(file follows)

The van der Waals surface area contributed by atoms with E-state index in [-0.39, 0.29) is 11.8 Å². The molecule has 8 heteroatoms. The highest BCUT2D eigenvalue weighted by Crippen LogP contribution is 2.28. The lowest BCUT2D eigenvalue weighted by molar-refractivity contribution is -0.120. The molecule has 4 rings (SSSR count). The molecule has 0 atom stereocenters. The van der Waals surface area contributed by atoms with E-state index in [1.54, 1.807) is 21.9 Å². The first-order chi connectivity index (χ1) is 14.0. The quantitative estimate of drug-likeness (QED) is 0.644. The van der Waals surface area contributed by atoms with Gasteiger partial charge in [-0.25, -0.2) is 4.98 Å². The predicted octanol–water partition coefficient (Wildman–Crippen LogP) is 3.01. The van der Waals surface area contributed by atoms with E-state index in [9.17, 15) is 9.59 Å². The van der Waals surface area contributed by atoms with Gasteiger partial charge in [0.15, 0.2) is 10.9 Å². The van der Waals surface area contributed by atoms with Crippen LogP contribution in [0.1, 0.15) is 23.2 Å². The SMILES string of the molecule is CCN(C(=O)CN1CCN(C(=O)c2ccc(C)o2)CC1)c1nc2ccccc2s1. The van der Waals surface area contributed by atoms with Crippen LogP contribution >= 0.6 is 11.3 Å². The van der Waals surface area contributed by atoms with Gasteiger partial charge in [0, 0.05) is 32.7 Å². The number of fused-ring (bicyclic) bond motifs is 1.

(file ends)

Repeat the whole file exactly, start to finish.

The van der Waals surface area contributed by atoms with E-state index in [-0.39, 0.29) is 11.8 Å². The molecule has 8 heteroatoms. The highest BCUT2D eigenvalue weighted by Crippen LogP contribution is 2.28. The lowest BCUT2D eigenvalue weighted by molar-refractivity contribution is -0.120. The molecule has 4 rings (SSSR count). The molecule has 0 atom stereocenters. The van der Waals surface area contributed by atoms with E-state index in [1.54, 1.807) is 21.9 Å². The first-order chi connectivity index (χ1) is 14.0. The quantitative estimate of drug-likeness (QED) is 0.644. The van der Waals surface area contributed by atoms with Gasteiger partial charge in [-0.25, -0.2) is 4.98 Å². The predicted octanol–water partition coefficient (Wildman–Crippen LogP) is 3.01. The van der Waals surface area contributed by atoms with E-state index in [9.17, 15) is 9.59 Å². The van der Waals surface area contributed by atoms with Gasteiger partial charge in [0.15, 0.2) is 10.9 Å². The van der Waals surface area contributed by atoms with Crippen LogP contribution in [0.1, 0.15) is 23.2 Å². The SMILES string of the molecule is CCN(C(=O)CN1CCN(C(=O)c2ccc(C)o2)CC1)c1nc2ccccc2s1. The van der Waals surface area contributed by atoms with Crippen LogP contribution >= 0.6 is 11.3 Å². The van der Waals surface area contributed by atoms with Gasteiger partial charge in [0, 0.05) is 32.7 Å². The number of fused-ring (bicyclic) bond motifs is 1.